How rarely is a private collection shown in a public museum? Usually collectors wish to keep their works private or if ever only lend individual pieces to institutions.
Lately the Leopold Museum, one of Vienna’s most acclaimed museums, mainly known for its huge Schiele collection, has made it possible for the public to enjoy and study a huge private collection of modern masterpieces.
The exhibition “WOW! The Heidi Horten Collection” is the first public unveiling of one of Europe’s most sensational private art collections. The exhibition fulfills the collector’s long-cherished wish to make the masterpieces she has carefully assembled since the 1990s, spanning from Gustav Klimt to Andy Warhol and Damien Hirst, available to a broad audience. The collector’s philanthropic dedication is further underscored by her support of educational programs to benefit children and adolescents, as well as weekly free admission to the museum for the general public.
The collector Heidi Goëss-Horten stated:
“The art I’ve surrounded myself and lived with has become tangible art history. Art, for me, has an element of connection. Through it, you can reach people of all ages and nationalities. The idea, then, that with this project I can help build a bridge between generations and people of different origins fills me with great joy!”
The exhibition, curated by Agnes Husslein-Arco, showcases 170 works by seventy-five artists and follows a chronological sequence of twentieth-century Western art. It also offers a unique view into the broad spectrum of art the collector has gathered over the past thirty-five years.
The Curator shared her vision:
“The mid-1990s were an exceptionally opportune time for Heidi Goëss- Horten to build her impressive collection. While the acquisition of artworks was always driven by her personal taste, she can now survey a museum-worthy collection that exemplifies how certain art movements developed over time. The exhibition at the Leopold Museum presents a unique opportunity to access an art historically significant collection, and promises an exceptionally sensual experience.”
The history behind a unique modern art collection
Heidi Horten and her husband Helmut Horten started their art collection in the 1970s. At that time, they both focused on works of German Expressionism. Following her husband’s death in 1987, Heidi Horten decided to build her own collection based on new priorities. Disregarding prevailing trends in the art market, she concentrated on international works of Modernity, Neo-Expressionism, and American Pop Art, thereby creating a collection unique in quality and focus.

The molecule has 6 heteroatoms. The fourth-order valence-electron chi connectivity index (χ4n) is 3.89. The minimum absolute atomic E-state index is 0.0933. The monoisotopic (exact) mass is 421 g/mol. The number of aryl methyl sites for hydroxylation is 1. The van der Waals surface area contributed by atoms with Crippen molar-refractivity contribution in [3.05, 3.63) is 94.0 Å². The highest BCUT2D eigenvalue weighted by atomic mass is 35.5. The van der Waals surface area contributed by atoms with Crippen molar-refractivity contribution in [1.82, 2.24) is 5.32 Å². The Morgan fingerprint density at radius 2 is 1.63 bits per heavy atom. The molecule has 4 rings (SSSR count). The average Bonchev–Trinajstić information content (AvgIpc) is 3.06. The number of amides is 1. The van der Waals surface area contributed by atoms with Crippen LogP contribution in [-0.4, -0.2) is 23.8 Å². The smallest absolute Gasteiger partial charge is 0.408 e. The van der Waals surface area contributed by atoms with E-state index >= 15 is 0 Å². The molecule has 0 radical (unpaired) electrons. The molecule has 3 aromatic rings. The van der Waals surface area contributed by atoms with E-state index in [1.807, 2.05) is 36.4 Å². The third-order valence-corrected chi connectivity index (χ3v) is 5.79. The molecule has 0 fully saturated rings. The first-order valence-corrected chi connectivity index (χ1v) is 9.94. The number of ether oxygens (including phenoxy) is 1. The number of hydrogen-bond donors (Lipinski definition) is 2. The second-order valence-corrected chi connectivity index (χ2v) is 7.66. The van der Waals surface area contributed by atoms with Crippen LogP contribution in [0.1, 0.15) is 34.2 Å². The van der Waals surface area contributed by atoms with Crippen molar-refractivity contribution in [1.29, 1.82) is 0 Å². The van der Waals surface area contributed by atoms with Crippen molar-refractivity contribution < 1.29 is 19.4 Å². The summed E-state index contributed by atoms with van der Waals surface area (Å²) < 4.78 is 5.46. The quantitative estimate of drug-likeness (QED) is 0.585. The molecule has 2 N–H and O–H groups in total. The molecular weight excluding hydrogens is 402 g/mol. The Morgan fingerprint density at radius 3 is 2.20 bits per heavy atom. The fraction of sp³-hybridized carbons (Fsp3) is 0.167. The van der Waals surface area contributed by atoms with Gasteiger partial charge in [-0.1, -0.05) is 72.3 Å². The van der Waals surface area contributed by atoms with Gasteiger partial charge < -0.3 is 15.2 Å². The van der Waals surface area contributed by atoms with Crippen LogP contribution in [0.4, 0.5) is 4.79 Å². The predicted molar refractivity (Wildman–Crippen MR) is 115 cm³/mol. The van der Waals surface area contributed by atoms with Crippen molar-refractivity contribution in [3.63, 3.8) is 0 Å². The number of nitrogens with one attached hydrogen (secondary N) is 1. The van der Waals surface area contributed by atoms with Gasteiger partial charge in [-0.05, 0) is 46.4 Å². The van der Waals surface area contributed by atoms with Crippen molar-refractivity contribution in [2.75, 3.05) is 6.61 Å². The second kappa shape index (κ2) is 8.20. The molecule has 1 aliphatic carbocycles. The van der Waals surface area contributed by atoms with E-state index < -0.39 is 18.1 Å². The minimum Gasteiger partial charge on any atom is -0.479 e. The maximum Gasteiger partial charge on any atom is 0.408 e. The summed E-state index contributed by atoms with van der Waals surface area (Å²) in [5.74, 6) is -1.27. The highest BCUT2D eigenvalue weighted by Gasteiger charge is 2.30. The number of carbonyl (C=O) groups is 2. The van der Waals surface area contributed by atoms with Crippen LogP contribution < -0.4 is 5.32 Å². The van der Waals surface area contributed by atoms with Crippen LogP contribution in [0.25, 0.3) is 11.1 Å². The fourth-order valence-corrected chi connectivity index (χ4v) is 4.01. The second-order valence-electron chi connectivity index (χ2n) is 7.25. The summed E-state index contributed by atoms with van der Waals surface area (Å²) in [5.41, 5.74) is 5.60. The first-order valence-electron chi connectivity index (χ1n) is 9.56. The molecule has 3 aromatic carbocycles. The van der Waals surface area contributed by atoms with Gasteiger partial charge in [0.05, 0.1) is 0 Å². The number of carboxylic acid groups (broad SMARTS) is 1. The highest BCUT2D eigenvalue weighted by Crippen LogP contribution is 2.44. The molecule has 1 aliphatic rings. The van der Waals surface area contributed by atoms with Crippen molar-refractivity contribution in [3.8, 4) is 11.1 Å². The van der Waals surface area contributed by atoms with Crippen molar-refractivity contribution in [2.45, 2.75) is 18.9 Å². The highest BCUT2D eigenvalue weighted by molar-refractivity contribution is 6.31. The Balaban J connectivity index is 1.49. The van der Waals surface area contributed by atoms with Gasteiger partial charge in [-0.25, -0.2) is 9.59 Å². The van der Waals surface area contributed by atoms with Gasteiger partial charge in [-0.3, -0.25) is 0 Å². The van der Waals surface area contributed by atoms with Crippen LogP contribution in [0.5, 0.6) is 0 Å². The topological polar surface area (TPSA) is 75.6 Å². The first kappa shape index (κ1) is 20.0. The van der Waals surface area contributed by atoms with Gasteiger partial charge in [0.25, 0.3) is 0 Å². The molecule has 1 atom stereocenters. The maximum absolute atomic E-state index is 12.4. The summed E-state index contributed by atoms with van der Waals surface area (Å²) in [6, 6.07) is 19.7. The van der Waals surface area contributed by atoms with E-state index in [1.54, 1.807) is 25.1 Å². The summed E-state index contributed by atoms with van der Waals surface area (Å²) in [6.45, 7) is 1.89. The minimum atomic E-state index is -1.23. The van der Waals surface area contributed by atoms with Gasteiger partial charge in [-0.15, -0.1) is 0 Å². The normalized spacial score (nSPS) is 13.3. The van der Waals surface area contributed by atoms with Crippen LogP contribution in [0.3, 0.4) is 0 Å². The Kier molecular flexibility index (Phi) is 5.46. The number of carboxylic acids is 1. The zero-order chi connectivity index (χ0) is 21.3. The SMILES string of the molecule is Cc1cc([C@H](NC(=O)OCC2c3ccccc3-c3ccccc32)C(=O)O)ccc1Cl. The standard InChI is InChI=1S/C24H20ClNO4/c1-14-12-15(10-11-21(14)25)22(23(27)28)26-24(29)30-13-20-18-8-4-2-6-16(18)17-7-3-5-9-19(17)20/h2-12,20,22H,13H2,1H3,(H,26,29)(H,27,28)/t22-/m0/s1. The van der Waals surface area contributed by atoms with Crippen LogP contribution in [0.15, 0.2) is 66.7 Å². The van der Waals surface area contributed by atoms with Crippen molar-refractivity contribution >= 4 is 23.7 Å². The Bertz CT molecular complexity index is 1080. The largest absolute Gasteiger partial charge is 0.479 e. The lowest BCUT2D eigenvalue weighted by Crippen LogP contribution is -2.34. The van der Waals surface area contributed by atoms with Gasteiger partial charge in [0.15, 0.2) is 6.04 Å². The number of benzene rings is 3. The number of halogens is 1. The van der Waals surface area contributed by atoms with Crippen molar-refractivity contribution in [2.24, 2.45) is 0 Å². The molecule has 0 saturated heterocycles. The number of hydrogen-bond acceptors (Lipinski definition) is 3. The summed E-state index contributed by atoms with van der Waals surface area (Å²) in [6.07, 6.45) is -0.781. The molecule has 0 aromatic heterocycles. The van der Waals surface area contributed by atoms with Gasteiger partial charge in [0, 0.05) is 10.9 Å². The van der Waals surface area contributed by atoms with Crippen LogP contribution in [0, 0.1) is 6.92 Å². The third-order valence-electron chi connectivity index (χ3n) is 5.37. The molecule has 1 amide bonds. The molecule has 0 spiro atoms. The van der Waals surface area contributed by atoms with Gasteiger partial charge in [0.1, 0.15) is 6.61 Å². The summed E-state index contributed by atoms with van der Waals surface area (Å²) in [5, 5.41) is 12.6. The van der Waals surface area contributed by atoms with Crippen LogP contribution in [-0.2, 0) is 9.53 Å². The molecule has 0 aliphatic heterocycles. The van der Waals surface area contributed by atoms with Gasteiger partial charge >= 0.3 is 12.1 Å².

Today the Heidi Horten Collection includes some 500 paintings, graphic works, and sculptures by world-class international artists, which has resulted in a representational cross-section of art history from Modernity to the present.
Aside masterworks by Ernst Ludwig Kirchner, Erich Heckel, Emil Nolde, and Max Pechstein, key areas of the Heidi Horten Collection also include abstract approaches by Cy Twombly, Mark Rothko, and Ernst Wilhelm Nay, and works by prominent figures from American Pop Art like Andy Warhol, Jean-Michel Basquiat, and Roy Lichtenstein. Further strengthening its international scope are indispensable works by Marc Chagall, Georg Baselitz, Francis Bacon, Fernand Léger, Gerhard Richter, Yves Klein, Lucio Fontana, and Damien Hirst.
Click here to find out more about the exhibition at Leopold Museum, Vienna.
Open daily, except Tuesdays: 10 am – 6 pm | Thursdays: 10 am – 9 pm
Adress: Museumsplatz 1, Museumsquartier, 1070 Vienna (Austria)
All photos by Judith Bradlwarter. ©
- Karl Appel, Animal et poisson, 1951
- Roy Lichtenstein, Forest scene, 1980
- Andy Warhol, Farah Diba, 1976
- Robert Rauschenberg, Dry Run, 1963
- Visitor looking at Jean-Michel Basquiat, Mr. Greedy, 1986
- Andy Warhol, Nine Multicolored Marilyns, 1979
- Two versions of Lucio Fontana, Concetto Spaziale, 1959
- Two visitors looking at Pablo Picasso, Femme Assise de Profile dans un Fauteuil Bleu, 1960 (left) and Pablo Picasso, Buste d’Homme, 1969 (right)
- Fernand Léger, L’Èquipe au Repos, 1943 (left) and Fernand Léger, Nature Morte, Fond Bleu, 1937 (right)
- Georg Baselitz, Tama, 2001 (left) and Georg Baselitz, Wieder eine schlechte Note, 1999 (right)
- Yves Klein, ANT 50, 1960
- Judith looking at Damien Hirst, Ammonium Biborate, 1993
- René Magritte, The Banquet, 1958 (left) and René Magritte, L’Empire des Lumiéres, not dated (right)
- Henri Matisse, Jeune Femme á la Fénetre, 1921/22
- Visitor looking at Emil Nolde, Flower Garden, around 1900